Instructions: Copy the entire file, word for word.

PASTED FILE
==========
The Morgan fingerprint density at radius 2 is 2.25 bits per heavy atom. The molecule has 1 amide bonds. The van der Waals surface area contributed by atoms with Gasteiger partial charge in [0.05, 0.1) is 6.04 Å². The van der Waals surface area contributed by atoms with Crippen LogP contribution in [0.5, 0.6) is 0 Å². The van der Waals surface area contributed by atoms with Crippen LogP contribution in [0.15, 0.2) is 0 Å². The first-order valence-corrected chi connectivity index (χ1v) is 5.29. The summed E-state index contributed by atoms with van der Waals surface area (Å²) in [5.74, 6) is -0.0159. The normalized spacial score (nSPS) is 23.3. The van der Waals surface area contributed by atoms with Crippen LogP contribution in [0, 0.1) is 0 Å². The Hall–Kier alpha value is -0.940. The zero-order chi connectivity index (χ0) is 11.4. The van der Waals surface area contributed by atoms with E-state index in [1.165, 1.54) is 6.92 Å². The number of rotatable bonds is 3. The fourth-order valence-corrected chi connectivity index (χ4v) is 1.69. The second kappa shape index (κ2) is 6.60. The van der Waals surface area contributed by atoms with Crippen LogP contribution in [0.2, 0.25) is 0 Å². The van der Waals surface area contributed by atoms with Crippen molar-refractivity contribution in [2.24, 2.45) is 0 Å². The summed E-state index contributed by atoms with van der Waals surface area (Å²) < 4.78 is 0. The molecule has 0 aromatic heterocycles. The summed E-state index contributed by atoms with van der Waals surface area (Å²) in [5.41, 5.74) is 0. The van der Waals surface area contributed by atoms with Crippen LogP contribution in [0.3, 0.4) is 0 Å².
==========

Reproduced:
The Morgan fingerprint density at radius 2 is 2.25 bits per heavy atom. The molecule has 1 amide bonds. The van der Waals surface area contributed by atoms with Gasteiger partial charge in [0.05, 0.1) is 6.04 Å². The van der Waals surface area contributed by atoms with Crippen LogP contribution in [0.5, 0.6) is 0 Å². The van der Waals surface area contributed by atoms with Crippen LogP contribution in [0.15, 0.2) is 0 Å². The first-order valence-corrected chi connectivity index (χ1v) is 5.29. The summed E-state index contributed by atoms with van der Waals surface area (Å²) in [5.74, 6) is -0.0159. The normalized spacial score (nSPS) is 23.3. The van der Waals surface area contributed by atoms with Crippen LogP contribution in [0, 0.1) is 0 Å². The Hall–Kier alpha value is -0.940. The zero-order chi connectivity index (χ0) is 11.4. The van der Waals surface area contributed by atoms with E-state index in [1.165, 1.54) is 6.92 Å². The number of rotatable bonds is 3. The fourth-order valence-corrected chi connectivity index (χ4v) is 1.69. The second kappa shape index (κ2) is 6.60. The van der Waals surface area contributed by atoms with Crippen LogP contribution in [0.2, 0.25) is 0 Å². The van der Waals surface area contributed by atoms with Crippen molar-refractivity contribution in [2.24, 2.45) is 0 Å². The summed E-state index contributed by atoms with van der Waals surface area (Å²) < 4.78 is 0. The molecule has 0 aromatic heterocycles. The summed E-state index contributed by atoms with van der Waals surface area (Å²) in [5.41, 5.74) is 0. The van der Waals surface area contributed by atoms with Crippen LogP contribution in [0.3, 0.4) is 0 Å².